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"Mona Mania"

In the canon of Renaissance art, perhaps no image is more recognizable than Leonardo da Vinci's portrait of the wife of a wealthy Florentine silk merchant. Search Google for Mona Lisa and upwards of 4.6 million references appear. Now an icon and starting point for additional artistic expression, the enigmatic image is reproduced, parodied, caricatured, and manipulated in thousands of ways by people all over the world.

For Andreas Jaeggi, artist/sculptor and opera/concert singer located in Basel, Switzerland, the Mona Lisa became "a most recognizable visual witness of past European culture." Using this famous source as a base, he has completed 21 drawings in what will be an on-going series exploring celebrity and its representations. Replacing Leonardo's original mysterious woman with 20th century figures known world-wide, Jaeggi plays with perspective in various forms.

He pushes, prods, teases, and asks us to pay attention not only to the primary subject but to every part of every picture. Interpretation of landscape details – some subtle, some obvious – are significant, particularly Leonardo's use of two different vanishing-point perspectives. The background landscape on the left side of the picture is completely different from that on the right. Jaeggi and others, including Nicolas Pioche of WebMuseum Paris, recognize this device as Leonardo's way of creating two "fantasy" landscapes that are not actually connected.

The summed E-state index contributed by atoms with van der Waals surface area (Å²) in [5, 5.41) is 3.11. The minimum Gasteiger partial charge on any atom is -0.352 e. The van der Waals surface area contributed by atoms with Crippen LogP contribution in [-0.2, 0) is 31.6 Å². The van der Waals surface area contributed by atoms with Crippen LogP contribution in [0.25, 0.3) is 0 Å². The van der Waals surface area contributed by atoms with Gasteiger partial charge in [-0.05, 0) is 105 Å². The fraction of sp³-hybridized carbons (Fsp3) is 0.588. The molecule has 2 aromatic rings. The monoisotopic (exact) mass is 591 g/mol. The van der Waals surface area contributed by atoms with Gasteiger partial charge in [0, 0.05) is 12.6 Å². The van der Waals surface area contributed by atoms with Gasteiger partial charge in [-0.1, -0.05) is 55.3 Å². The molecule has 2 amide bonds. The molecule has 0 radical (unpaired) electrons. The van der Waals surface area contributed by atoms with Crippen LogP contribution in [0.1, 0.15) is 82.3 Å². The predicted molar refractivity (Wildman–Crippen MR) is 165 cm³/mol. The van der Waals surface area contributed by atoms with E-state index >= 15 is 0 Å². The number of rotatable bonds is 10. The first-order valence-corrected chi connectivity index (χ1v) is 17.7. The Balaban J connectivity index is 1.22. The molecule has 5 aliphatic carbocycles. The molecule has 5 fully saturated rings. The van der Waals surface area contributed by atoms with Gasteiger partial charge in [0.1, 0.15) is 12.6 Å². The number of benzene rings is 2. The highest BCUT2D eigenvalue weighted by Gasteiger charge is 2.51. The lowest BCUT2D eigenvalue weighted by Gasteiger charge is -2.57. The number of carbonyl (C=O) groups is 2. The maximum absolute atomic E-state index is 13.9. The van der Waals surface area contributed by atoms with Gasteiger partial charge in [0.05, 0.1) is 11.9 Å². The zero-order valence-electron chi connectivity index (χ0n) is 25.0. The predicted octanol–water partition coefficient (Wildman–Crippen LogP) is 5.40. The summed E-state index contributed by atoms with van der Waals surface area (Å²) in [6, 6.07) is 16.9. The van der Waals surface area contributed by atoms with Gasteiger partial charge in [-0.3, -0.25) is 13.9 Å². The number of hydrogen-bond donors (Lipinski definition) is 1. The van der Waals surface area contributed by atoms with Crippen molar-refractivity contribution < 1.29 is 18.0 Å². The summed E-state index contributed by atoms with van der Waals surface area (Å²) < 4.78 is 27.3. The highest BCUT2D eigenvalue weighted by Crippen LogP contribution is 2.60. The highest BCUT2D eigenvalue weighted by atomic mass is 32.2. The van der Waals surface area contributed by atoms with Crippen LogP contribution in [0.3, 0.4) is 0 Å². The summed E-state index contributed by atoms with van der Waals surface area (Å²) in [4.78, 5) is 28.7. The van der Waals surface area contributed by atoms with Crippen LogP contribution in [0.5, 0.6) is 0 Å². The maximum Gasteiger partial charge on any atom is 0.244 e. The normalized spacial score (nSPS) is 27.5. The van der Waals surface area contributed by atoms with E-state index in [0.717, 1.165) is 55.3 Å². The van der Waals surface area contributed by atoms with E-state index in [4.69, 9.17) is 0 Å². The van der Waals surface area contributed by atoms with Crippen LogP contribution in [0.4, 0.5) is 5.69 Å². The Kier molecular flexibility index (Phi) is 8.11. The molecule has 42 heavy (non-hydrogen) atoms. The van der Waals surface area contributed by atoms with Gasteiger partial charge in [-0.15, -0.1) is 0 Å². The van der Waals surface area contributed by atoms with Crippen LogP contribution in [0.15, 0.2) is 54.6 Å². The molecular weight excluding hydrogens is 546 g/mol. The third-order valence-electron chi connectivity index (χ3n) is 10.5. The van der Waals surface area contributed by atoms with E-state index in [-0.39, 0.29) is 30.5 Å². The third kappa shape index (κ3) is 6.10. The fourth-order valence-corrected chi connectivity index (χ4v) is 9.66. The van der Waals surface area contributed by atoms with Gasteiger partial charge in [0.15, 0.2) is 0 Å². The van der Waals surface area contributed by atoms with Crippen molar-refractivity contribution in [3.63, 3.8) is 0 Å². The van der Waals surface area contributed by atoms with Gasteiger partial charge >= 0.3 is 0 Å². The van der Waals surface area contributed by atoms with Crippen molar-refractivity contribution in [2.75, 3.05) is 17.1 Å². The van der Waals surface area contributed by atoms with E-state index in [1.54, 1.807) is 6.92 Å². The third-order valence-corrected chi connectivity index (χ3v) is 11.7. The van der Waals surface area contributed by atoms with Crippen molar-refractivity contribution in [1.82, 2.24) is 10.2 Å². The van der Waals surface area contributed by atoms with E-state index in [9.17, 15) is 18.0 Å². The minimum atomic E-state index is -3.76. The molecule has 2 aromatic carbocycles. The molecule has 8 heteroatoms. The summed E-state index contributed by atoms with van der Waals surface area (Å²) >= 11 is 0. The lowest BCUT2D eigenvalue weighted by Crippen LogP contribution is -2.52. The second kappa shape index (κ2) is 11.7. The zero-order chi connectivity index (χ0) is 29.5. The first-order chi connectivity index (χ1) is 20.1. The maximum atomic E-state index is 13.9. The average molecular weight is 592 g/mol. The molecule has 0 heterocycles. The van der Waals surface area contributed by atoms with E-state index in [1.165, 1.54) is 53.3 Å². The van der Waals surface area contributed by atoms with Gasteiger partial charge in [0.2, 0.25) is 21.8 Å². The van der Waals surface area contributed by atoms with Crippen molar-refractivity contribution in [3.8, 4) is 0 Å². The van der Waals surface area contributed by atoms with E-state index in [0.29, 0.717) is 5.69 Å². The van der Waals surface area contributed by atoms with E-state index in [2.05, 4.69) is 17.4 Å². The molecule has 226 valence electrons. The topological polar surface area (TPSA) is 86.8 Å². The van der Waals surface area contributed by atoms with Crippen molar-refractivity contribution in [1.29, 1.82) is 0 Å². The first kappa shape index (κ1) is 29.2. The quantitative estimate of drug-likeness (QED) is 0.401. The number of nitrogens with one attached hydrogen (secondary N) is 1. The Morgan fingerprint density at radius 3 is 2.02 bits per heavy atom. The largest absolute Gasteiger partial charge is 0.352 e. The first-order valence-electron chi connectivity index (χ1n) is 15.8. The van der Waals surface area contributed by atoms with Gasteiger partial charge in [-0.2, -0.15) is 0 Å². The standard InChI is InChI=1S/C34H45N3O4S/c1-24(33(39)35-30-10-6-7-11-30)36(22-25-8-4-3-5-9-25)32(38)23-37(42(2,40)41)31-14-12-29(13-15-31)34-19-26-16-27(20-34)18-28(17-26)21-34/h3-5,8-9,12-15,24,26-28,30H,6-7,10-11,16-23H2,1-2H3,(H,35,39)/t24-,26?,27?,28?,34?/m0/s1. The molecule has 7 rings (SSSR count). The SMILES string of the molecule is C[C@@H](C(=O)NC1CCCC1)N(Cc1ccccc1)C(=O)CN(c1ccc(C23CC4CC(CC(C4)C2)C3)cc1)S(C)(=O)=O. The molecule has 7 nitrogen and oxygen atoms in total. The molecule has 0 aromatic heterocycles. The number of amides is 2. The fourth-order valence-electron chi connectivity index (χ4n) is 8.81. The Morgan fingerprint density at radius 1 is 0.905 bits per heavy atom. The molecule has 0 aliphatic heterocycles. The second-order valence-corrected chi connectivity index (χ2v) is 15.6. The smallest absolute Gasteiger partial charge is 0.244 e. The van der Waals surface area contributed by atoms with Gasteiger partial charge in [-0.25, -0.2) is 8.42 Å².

A sense of humor is also a useful accompaniment when viewing Andreas Jaeggi's The Mona Project. The artist's own Mona portrait (Mona Myself) could almost be mistaken for the original – albeit in black-and-white – until the myopic gaze behind a diffusion of eyeglasses sneaks into view. The series' other subjects may be more famous, but the iconic quality of the image remains, even with the literal and figurative comic representations of the selected models. After all, Donald Duck came to life in Walt Disney cartoons. And while the story of Snow White has been in our mythology for generations, the image that most contemporary people associate with this character is the one from Disney's 1938 animated film.